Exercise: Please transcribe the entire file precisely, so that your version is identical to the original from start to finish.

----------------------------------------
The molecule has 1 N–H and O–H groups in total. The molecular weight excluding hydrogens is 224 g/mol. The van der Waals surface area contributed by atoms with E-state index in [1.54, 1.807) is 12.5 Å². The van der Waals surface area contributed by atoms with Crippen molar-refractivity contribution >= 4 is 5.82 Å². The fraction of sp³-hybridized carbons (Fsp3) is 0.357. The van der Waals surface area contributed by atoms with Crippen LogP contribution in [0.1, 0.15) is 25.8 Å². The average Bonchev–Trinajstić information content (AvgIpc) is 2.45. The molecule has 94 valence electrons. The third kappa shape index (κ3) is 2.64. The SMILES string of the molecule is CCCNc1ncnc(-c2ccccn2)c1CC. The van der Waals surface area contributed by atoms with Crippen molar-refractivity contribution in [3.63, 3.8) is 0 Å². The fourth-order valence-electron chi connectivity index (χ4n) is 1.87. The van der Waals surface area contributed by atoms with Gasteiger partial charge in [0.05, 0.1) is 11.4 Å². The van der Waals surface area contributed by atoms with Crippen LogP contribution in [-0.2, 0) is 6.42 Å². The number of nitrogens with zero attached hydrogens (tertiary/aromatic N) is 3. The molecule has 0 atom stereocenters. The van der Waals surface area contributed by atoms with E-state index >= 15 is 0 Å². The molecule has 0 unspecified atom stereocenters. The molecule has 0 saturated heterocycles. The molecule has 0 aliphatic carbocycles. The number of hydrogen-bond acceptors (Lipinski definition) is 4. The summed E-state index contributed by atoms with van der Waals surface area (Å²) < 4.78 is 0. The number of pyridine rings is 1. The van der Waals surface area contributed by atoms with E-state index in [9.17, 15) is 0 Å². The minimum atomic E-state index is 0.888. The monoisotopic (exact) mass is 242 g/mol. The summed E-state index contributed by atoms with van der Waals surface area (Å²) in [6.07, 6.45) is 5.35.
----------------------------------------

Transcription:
The molecule has 1 N–H and O–H groups in total. The molecular weight excluding hydrogens is 224 g/mol. The van der Waals surface area contributed by atoms with E-state index in [1.54, 1.807) is 12.5 Å². The van der Waals surface area contributed by atoms with Crippen molar-refractivity contribution >= 4 is 5.82 Å². The fraction of sp³-hybridized carbons (Fsp3) is 0.357. The van der Waals surface area contributed by atoms with Crippen LogP contribution in [0.1, 0.15) is 25.8 Å². The average Bonchev–Trinajstić information content (AvgIpc) is 2.45. The molecule has 94 valence electrons. The third kappa shape index (κ3) is 2.64. The SMILES string of the molecule is CCCNc1ncnc(-c2ccccn2)c1CC. The van der Waals surface area contributed by atoms with Crippen molar-refractivity contribution in [3.63, 3.8) is 0 Å². The fourth-order valence-electron chi connectivity index (χ4n) is 1.87. The van der Waals surface area contributed by atoms with Gasteiger partial charge in [0.05, 0.1) is 11.4 Å². The van der Waals surface area contributed by atoms with Crippen LogP contribution in [-0.2, 0) is 6.42 Å². The number of nitrogens with zero attached hydrogens (tertiary/aromatic N) is 3. The molecule has 0 atom stereocenters. The van der Waals surface area contributed by atoms with E-state index >= 15 is 0 Å². The molecule has 0 unspecified atom stereocenters. The molecule has 0 saturated heterocycles. The molecule has 0 aliphatic carbocycles. The number of hydrogen-bond acceptors (Lipinski definition) is 4. The summed E-state index contributed by atoms with van der Waals surface area (Å²) < 4.78 is 0. The number of pyridine rings is 1. The van der Waals surface area contributed by atoms with E-state index in [9.17, 15) is 0 Å². The minimum atomic E-state index is 0.888. The monoisotopic (exact) mass is 242 g/mol. The summed E-state index contributed by atoms with van der Waals surface area (Å²) in [6.07, 6.45) is 5.35.